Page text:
Methods & Classroom Practice seminars go into more detail on specific techniques to use in the classroom and offer new and experienced TFs opportunities to practice teaching strategies.

Back to top

Designing “Alternative” Assignments & Activities (a Learning Lab Seminar) (Spring)
Led by Marlon Kuzmick

In the average course, students will spend a large chunk of their time listening, a large chunk of their time reading, and some of their time making things.  This seminar is devoted to the making chunk, and, within this chunk, to modes of making that are either newly emergent or overlooked.

Over the course of six weeks in the Bok Center’s Learning Lab, we will experiment with a number of different media and tools, from speaking to 3D-modeling to photography.  No previous experience of any sort is required, as we are not aiming to become experts.  Instead, our procedure will involve 1) experimenting with the new medium or tool, 2) reflecting on how a student might use it to develop skills and express ideas, and, 3) designing and testing assignments and activities related to our disciplines (we will be getting feedback from the Learning Lab Undergraduate Fellows, who test the various materials we produce in the Learning Lab). 

Back to top

Problems and P-Sets: Creating and Teaching Questions in STEM (Summer)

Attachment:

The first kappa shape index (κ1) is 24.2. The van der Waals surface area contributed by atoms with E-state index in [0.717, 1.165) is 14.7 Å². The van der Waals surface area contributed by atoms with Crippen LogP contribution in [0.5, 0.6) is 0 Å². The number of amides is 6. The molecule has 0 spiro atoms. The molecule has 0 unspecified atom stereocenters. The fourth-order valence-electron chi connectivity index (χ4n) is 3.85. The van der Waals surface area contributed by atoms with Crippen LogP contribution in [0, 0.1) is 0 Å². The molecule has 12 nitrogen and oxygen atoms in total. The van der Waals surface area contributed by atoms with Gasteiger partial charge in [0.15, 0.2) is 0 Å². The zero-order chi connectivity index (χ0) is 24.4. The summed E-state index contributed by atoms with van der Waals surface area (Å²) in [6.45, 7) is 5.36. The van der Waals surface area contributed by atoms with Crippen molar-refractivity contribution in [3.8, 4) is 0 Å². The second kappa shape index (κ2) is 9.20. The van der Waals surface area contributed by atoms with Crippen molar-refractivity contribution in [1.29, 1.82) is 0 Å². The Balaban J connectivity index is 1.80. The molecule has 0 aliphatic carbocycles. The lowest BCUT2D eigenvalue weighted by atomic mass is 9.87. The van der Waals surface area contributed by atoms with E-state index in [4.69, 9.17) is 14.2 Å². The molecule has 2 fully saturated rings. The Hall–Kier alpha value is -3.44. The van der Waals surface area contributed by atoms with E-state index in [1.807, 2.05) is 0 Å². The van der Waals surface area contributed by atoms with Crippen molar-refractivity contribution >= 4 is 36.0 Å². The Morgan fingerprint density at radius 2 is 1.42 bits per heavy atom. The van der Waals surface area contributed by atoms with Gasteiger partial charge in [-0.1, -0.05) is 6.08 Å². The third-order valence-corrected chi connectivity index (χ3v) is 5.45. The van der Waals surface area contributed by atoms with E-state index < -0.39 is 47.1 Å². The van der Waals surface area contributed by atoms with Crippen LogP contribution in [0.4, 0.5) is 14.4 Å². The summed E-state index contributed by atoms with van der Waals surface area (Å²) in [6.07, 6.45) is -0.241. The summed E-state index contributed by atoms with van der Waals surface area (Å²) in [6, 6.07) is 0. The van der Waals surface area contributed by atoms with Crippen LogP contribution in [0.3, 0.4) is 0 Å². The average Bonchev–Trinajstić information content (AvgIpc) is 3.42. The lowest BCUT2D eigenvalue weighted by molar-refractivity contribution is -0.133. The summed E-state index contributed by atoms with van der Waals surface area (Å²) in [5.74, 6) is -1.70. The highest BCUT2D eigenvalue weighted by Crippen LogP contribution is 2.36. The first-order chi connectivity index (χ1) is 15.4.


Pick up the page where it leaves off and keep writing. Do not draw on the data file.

Led by Marty Samuels

When you first begin teaching, you may be confronted with the task of writing problem set questions. What considerations should you keep in mind when doing so? This seminar will focus on developing problems and questions for science and math courses. We will focus on crafting meaningful problems that motivate student learning and that are based on the concepts and skills taught in class. By writing problems for our own disciplines, we will consider the rhetorical questions students should ask themselves as they solve the problems, and how these rhetorical questions mirror the prompting questions you can use to lead problem solving sessions during a weekly section or office hours.  Additionally, we will get practice and feedback on teaching the problems that we create.

Back to top

Tools and Techniques for Leading Classroom Discussions (Fall)
Led by Thomas Wisniewski

How can you lead an exciting discussion and keep participants engaged from beginning to end? Which pedagogical techniques and strategies might be the most useful for working with Harvard undergraduates? This Bok seminar will offer both a theoretical and hands-on approach. Because discussion techniques can be used in discussion sections, seminars, and classes of all sizes, the material we practice in seminar should prove useful to your current and future teaching. To that end, we will discuss short articles on discussion pedagogy, awkward versus meaningful silences, and active and embodied learning. We will read case studies and evaluate taped discussion sessions. In examining the pros and cons of various methods of how to start, structure, save, and conclude a discussion, we will also strategize how to deal with “hot moments” in the classroom and take turns teaching short simulations of discussions followed by collaborative peer feedback. This seminar will be useful for building your confidence as a new TF as well as interrogating your methods and refining your skills as an experienced teacher.

Equity & Inclusion

Equity & Inclusion seminars cover issues like critical pedagogies, equity, and power and privilege in the classroom.

Back to top

Power and Ethics in the Classroom (Fall)
Led by Eleanor Craig and Noelle Lopez